Since the creation of the Employee Assistance Program (EAP) concept by the National Council on Alcoholism and Drug Dependence, Inc. (NCADD) in the late 1940s, millions of alcoholics have received help for their dangerous drinking behaviors. A company EAP is one of the most efficient ways to combat alcohol, as well as other substance-abuse problems, in the workplace. The program helps both employees and their families access the resources needed for a successful recovery.

With a support system instilled, employers can help reduce the negative consequences of alcoholism in the workplace and assist alcoholics with starting a new alcohol-free life. Research has shown that treatment for an AUD pays for itself, as it reduces healthcare costs and employee turnover, and boosts overall productivity.

Alcoholism should only be treated in a safe and monitored environment. If you or someone you know has a problem with alcohol use in the workplace, there are a number of recovery resources to help you get and stay sober. 

Find Alcohol Treatment Programs

Alcoholism in the workplace is a sensitive topic. That’s why our treatment specialists are here to provide you with the information you need about alcohol rehab facilities and other resources.

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Author

Carol Galbicsek

Carol Galbicsek

Content Marketing Manager

Carol is the lead writer for Alcohol Rehab Guide. She is passionate about helping people who are struggling with alcohol abuse and addiction. Her past experience in the medical field has led to a deep knowledge of the struggles facing those with a substance use disorder (SUD), and a desire to do something to help.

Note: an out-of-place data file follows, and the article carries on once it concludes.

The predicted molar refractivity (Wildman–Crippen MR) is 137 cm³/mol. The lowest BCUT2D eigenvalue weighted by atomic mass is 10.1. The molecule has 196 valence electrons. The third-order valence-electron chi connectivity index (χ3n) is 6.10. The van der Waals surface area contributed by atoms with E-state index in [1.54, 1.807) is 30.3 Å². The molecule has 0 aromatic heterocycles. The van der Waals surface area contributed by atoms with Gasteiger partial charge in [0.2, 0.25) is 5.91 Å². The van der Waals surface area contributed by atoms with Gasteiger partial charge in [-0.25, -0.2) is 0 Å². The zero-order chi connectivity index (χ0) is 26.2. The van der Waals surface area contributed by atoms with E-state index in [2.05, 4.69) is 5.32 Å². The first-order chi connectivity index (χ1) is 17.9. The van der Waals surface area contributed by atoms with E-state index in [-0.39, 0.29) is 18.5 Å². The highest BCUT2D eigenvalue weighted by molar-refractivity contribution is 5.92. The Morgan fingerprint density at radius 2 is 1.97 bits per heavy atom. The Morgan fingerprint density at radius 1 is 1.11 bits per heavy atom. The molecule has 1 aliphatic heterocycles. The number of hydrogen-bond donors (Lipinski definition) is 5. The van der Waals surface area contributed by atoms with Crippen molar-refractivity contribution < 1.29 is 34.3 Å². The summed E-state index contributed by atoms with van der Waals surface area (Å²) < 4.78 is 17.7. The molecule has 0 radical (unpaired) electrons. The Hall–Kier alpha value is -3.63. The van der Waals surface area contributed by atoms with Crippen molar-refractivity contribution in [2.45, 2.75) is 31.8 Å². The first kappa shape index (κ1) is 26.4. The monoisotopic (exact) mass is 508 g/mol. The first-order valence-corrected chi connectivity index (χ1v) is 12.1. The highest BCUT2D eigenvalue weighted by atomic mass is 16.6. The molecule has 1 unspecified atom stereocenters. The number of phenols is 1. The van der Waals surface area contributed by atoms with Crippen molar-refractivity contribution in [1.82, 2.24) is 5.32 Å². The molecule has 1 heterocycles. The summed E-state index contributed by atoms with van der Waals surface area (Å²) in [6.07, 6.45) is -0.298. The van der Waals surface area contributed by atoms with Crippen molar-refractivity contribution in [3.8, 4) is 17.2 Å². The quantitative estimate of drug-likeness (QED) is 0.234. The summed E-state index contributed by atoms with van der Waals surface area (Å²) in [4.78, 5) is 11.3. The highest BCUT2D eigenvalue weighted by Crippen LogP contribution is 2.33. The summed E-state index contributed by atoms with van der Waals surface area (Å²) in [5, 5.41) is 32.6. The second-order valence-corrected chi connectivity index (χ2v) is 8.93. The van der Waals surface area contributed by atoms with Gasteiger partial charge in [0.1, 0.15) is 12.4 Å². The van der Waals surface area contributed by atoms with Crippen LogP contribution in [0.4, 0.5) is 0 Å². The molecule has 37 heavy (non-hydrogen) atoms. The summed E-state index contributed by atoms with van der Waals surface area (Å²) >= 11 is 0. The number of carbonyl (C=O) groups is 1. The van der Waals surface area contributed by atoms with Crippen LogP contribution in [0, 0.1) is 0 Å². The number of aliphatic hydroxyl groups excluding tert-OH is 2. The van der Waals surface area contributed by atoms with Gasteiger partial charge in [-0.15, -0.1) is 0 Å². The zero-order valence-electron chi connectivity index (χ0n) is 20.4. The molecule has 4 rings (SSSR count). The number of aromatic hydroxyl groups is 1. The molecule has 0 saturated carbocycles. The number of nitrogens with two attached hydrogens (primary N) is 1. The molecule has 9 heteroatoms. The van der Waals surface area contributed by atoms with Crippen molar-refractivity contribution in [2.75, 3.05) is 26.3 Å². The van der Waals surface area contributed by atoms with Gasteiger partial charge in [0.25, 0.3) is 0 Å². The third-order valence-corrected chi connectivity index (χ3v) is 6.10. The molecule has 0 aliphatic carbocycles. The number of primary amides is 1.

Sources

National Council on Alcoholism and Drug Dependence. NCADD Fact Sheet: Alcohol and Other Drugs in the Workplace. October 2016. http://www.ncadd.org/images/stories/PDF/alcoholandotherdrugsintheworkplace.pdf

U.S. Office of Personnel Management. Alcoholism in the Workplace: A Handbook for Supervisors. October 2016. https://www.opm.gov/policy-data-oversight/worklife/reference-materials/alcoholism-in-the-workplace-a-handbook-for-supervisors/

Roman and Blum. (2002). The Workplace and Alcohol Problem Prevention. October 2016. http://pubs.niaaa.nih.gov/publications/arh26-1/49-57.htm

Jacobs and Schain. Alcohol abuse in the workplace: developing a workable plan of action. October 2016. http://www.aabri.com/manuscripts/09266.pdf

Alcoholics Anonymous. (1998). Is there an Alcoholic in the Workplace? October 2016. http://www.aa.org/assets/en_US/p-54_isthereanaaintheworkplace.pdf

Hartwell, Steele, Rodman. (1998). Workplace alcohol-testing programs: Prevelance and trends. October 2016. http://www.bls.gov/mlr/1998/06/art4full.pdf

Guerin, Lisa. Handling Employee Alcohol and Drug Use. October 2016. http://www.nolo.com/legal-encyclopedia/handling-employee-alcohol-drug-use-30349.html

National Safety Council. (2005). Alcoholism in the Workplace. October 2016. http://www.nsc.org/Membership%20Site%20Document%20Library/Alcoholism-in-the-Workplace.pdf